- Special Sections
- Public Notices
Attorney General Jack Conway’s ruling last week that Triple S Planning & Zoning Commission had operated in violation of the state’s open-meetings law is a troubling revelation.
Disputes about meetings and public notifications are routine. Journalists and special-interest groups keep watch, and they sometimes blow the whistle about whether the law is being followed.
As often as not, the whistle either is not heard or deemed off-key, and the agency is off the hook.
But what had appeared a rather simple disagreement between the activist organization Maintain Our Rural Environment (MORE) and Triple S – a written exchange of complaints and excuses – became an actual finding: The commission was not in compliance with the law.
MORE blew that whistle, and it was heard rather distinctly.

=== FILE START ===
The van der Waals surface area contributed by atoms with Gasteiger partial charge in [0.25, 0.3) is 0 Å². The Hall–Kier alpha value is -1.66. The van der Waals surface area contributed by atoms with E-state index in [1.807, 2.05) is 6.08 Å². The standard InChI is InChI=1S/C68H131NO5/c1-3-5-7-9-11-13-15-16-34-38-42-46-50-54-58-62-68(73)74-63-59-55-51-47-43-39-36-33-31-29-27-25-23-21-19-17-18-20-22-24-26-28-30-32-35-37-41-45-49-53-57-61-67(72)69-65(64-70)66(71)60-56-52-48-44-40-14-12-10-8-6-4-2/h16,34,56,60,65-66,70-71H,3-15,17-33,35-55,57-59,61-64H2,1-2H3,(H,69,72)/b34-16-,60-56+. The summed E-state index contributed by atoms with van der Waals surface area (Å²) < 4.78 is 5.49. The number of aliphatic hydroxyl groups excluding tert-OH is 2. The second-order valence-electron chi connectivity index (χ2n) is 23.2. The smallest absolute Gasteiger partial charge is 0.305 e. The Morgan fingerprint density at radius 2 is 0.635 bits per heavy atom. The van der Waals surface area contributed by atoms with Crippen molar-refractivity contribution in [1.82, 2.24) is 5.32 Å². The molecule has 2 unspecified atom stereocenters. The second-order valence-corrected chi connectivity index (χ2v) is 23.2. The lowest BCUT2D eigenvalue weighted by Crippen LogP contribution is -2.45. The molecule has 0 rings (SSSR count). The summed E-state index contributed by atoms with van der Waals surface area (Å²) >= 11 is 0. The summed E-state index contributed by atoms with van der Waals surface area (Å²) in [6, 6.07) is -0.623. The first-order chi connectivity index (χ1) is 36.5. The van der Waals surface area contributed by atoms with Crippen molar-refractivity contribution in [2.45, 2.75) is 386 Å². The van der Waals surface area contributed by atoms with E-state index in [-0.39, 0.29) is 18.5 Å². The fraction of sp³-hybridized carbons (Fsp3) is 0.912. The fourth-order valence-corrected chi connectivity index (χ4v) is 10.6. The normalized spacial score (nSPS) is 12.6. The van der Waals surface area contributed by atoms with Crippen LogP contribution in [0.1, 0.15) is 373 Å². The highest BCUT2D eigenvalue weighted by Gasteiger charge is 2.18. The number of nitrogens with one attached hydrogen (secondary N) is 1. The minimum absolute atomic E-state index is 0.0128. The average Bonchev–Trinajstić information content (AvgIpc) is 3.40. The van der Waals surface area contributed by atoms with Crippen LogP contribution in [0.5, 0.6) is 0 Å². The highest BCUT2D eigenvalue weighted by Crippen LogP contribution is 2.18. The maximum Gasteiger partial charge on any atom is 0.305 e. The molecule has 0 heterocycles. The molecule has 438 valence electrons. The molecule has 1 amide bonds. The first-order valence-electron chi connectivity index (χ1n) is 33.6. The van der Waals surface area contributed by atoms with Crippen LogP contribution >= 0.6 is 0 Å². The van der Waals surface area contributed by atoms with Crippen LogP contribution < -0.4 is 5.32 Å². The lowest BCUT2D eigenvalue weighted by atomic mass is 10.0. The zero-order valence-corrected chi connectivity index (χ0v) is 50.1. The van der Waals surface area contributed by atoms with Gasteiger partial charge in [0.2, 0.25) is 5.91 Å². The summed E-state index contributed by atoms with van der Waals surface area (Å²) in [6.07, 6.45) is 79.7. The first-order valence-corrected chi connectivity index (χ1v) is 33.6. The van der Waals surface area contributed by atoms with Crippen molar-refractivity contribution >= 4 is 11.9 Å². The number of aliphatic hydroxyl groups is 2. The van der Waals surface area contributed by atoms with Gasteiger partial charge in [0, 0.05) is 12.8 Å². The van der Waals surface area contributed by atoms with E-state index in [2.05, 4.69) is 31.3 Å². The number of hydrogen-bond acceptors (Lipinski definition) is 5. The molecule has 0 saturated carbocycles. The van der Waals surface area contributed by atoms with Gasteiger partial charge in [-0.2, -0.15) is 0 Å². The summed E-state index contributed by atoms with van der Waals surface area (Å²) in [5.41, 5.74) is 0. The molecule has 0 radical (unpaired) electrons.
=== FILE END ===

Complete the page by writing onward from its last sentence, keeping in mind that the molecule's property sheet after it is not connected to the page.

And as citizens we have to be bothered by that.
We expect to know what our government agencies are doing at all times. We expect information about agendas, meeting times and decisions to be available upon request.
News organizations follow those procedures for the public, to ensure that the information flows and that we all are informed. But not every nuance is obvious.
The complaint about Triple S may seem to be a fine point – because it deals with the comprehensive plan and not the week-to-week business of the commission – but it provides a brightly blinking caution light for everything that may happen in the future.
As Shelby County becomes more aggressive in luring new industry and development and the zoning changes that go along with them, Triple S will be the filter for all decisions. We must be able, as citizens, to trust those serving on that commission to keep us informed and to follow the letter of the law. No backroom conversations can become part of the process.
And along with that blinking light also comes a spotlight: From now on, we’ll be watching very closely.